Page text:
John Perry Barlow--retired Wyoming cattle rancher, lyricist for the Grateful Dead--holds a degree in comparative religion from Wesleyan University. He also happens to be a recognized authority on computer security, virtual reality, digitized intellectual property, and the social and legal conditions arising in the global network of computers.
In 1990 Barlow co-founded the Electronic Frontier Foundation with Mitch Kapor and currently serves as chair of its executive committee. He writes and lectures on subjects relating to digital technology and society and is a contributing editor to Communications of the ACM, NeXTWorld, Microtimes, Mondo 2000,
Wired, and other publications.
In this keynote address to the Winter 1994 USENIX Conference, Barlow talks about developments in the national information infrastructure, telecommunications regulation, cryptography, globalization of the Internet, intellectual property, and the settlement of Cyberspace. This talk explores the premise that "architecture is politics": that the technology adopted for the coming "information superhighway" will help to determine what is carried on it, and that if the electronic frontier of the Internet is not to be replaced by electronic strip malls, we need to make sure that our technological choices favor bi-directional communication and open platforms.
Side A contains the keynote; Side B contains a question and answer period. Some excerpts:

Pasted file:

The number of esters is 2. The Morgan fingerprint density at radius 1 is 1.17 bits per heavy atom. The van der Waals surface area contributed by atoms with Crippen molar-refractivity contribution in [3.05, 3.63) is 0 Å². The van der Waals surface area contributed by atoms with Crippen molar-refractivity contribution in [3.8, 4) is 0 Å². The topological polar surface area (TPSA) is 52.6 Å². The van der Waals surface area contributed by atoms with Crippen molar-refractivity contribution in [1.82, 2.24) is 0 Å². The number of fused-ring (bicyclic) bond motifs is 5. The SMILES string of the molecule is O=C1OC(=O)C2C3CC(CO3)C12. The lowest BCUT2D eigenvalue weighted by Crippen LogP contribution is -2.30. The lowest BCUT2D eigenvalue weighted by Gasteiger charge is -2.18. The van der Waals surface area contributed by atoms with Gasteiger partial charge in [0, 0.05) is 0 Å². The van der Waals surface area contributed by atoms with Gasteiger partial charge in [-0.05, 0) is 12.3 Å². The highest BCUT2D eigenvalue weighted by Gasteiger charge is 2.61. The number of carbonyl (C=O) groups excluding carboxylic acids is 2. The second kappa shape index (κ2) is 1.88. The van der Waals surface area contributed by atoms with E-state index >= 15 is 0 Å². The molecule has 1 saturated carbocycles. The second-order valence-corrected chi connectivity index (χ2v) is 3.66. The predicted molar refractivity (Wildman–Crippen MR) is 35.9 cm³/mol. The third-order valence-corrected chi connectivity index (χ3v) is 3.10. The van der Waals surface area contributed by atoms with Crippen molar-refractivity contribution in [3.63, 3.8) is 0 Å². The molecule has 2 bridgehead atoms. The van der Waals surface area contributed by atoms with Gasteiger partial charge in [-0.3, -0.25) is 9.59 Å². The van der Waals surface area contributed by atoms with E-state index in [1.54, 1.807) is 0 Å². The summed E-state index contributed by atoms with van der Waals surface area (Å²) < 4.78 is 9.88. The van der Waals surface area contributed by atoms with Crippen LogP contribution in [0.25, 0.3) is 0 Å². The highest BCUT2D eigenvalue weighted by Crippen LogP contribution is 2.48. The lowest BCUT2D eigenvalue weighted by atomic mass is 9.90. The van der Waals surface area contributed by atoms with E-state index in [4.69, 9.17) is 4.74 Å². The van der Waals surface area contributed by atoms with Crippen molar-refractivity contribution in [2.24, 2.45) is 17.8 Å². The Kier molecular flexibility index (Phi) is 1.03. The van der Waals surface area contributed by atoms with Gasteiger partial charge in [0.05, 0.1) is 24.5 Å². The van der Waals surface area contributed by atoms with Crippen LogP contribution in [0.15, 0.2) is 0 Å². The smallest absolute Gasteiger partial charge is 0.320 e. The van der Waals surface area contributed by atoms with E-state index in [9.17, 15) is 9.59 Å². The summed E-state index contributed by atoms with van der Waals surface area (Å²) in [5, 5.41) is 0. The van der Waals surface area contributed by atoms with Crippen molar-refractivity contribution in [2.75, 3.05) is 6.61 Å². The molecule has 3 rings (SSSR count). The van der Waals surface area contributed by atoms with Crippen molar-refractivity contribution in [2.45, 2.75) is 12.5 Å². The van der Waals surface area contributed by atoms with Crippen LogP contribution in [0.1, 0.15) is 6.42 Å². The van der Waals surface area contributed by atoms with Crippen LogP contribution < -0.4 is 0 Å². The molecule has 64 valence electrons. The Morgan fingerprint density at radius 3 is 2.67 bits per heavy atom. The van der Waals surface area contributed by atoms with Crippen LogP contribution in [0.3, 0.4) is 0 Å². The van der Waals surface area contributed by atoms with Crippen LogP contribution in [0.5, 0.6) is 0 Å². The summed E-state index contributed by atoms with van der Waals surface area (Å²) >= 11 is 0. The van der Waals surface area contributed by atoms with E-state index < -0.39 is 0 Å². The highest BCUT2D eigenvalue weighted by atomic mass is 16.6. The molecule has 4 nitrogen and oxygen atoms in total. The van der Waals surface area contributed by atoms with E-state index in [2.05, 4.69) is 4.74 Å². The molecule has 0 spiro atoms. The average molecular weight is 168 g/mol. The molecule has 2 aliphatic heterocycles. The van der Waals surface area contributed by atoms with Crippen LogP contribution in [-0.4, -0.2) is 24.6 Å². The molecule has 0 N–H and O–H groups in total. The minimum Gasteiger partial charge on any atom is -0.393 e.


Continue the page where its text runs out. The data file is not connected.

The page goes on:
"I honestly believe, without hyperbole, that the people in this room are doing things which will change the world more than anything since the capture of fire."
"Most of the folks that I talk to from the television industry think that 'interactive television' consists of putting a 'Buy' button on your channel clicker."
"In cyberspace, the First Amendment is a local ordinance."
"I have a NeXT machine -- I expect a boo or two -- that's as close to UNIX as I've been able to get, and that's kind of like UNIX with training wheels by Armani."
"I still kind of feel like C++ must be just an exceptionally mediocre report card."
"I think of [UNIX] sometimes as being the 1990s equivalent of Chartres Cathedral, where thousands of people worked for many years creating something that was amazingly complex and yet somehow worked rather elegantly to the purposes for which it had been created."
"Bandwidth is one of those things -- like money and sex -- the more you've got, the shorter it feels."
"I, personally, have a text allergy at this point. I get a kind of ASCII glaze at the end of the week after five days of 100-150 email messages a day."
"We may be hurtling toward a future in which every single thing we do will be visible to the government, and as it is right now, anytime you make a financial transaction you smear your fingerprints all over cyberspace. This does not need to be the case; but it's going to take a lot of changing consciousness to have it be otherwise."